California’s 4th Congressional district cuts across 10 counties including large swaths of Sacramento’s western suburbs including Roseville, Placerville, and El Dorado Hills.
It’s hard to pin down politically, but it has been represented for the past 12 years by Republican Rep. Tom McClintock. This year he’s facing a challenge from 36-year-old tech company founder Brynne Kennedy.
ABC10 sat down with both of them to better understand their perspectives on the race.
ABC10: How would you describe yourself? Tell me a little bit about your roots? Your background?
Kennedy: “Well, I actually spent most of my life pretty far from politics. I spent 15 years working in the private sector and then most of it at a business I started at my kitchen table and grew to operate all over the world. And I’m from a working-class military family where both my parents had cancer, one with healthcare, one without healthcare. So I’ve done a lot of things and my family’s story is very similar to people all across our district and our country.”
McClintock: “I’m a believer in our constitution and the freedom that it guarantees and the prosperity that it produces. I believe in those uniquely American principles of individual liberty, constitutionally limited government, and personal responsibility. And my entire effort in the congress is to restore those principles as a foundation of our public policy.”
ABC10: How would you describe the 4th congressional district?
McClintock: “I think it's one of the last bastions of rational conservatism left in the state. It’s generally the mountain communities that have been absolutely devastated economically by the war against the forest management. I think we’re starting to turn that battle into a national dialogue. And I think people are beginning to understand what a disaster the laws were that shut down logging in our region and produced dense forests, that are now choked to death and are succumbing to pestilence, disease, drought, and ultimately a catastrophic wildfire. And it’s the suburban communities in Placer and El Dorado Counties that have enjoyed conservative governance at the local level. And therefore a much higher level of prosperity than the rest of the state.”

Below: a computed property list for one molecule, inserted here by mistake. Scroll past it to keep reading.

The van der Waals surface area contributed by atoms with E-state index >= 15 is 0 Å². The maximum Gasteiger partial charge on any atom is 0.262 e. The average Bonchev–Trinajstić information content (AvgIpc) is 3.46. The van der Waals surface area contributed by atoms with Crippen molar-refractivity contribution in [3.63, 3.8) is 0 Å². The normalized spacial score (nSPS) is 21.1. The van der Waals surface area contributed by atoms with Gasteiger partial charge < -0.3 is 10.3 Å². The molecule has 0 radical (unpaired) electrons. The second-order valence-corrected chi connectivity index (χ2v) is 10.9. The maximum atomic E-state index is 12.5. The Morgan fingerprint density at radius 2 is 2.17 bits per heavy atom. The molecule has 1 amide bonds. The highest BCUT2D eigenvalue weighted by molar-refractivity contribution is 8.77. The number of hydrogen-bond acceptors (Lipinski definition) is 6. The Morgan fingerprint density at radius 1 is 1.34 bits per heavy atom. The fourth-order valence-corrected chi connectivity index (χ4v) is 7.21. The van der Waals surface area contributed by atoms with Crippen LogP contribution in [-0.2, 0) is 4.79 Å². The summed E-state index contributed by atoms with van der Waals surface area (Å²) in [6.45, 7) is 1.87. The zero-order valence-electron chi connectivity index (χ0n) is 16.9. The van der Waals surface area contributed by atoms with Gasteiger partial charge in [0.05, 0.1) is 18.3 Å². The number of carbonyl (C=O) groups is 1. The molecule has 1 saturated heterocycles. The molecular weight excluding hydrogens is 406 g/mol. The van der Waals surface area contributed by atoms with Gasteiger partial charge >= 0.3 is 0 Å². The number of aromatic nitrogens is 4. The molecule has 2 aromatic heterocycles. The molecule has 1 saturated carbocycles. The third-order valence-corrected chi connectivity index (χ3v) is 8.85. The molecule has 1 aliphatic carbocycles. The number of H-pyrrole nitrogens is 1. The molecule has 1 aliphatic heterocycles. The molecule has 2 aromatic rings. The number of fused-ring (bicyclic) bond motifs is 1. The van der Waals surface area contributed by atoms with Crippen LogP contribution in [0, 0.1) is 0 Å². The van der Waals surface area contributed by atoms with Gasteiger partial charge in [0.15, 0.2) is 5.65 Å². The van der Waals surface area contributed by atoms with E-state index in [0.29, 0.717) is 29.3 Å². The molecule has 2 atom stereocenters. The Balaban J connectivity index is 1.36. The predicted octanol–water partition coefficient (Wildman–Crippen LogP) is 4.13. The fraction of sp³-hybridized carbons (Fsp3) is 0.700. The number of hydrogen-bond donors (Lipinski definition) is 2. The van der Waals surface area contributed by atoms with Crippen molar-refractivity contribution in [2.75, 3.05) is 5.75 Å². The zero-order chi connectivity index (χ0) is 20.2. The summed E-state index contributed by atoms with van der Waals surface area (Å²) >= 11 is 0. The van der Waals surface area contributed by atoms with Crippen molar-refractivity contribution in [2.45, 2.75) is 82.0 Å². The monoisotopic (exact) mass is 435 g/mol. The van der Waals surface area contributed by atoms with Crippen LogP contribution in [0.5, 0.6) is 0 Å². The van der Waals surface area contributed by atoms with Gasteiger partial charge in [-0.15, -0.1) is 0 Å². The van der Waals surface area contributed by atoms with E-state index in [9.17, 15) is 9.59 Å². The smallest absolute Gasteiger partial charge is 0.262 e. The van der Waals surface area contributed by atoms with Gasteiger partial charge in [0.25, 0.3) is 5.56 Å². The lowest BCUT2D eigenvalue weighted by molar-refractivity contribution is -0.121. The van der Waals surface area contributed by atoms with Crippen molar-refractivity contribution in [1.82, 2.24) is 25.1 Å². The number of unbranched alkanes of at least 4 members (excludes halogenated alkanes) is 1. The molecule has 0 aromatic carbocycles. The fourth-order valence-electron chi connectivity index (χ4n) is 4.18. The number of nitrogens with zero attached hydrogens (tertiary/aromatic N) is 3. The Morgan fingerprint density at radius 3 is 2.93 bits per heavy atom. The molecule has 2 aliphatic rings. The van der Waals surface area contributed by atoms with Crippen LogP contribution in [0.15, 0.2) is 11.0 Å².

Kennedy: “Our district is this incredibly special place. We have farms and forests and fast-growing suburbs and small towns with deep gold rush history. We have 15 million tourists a year that come to our district. We’ve got 40% of California’s water, a vibrant ski economy, a medical hub here in Roseville. It’s incredibly diverse and we have this enterprising spirit that unifies us across our 10 counties.”
ABC10: What would you say is at stake in this election?
McClintock: “The country. I believe this is the most important election since 1864. If you listen to what the democrats have been promising, this was long before Ruth Bader Ginsburg, if they take the House, the Senate, and the White House, they’ve been very clear about their objectives. They will pack the Supreme Court with additional seats, they will pack the Senate with additional states, and they will bypass the Electoral College, which cuts the rural states out of having any meaningful say in the selection of future presidents.”
Kennedy: “We are all sitting here at our kitchen tables with a virus in our midst, wildfires in our midst, chaos across our country, neighbors that are divided and have stopped talking to each other. I mean, this is not something any American wants regardless of what it says in front of their name. I hear it every single day. Tom McClintock represents more of the same. He represents deep deep division, divisive partisanship, my way or the highway, rejecting science, rejecting experts. What I bring is the opportunity to say we are Americans and we are neighbors before we are Republicans or Democrats.”
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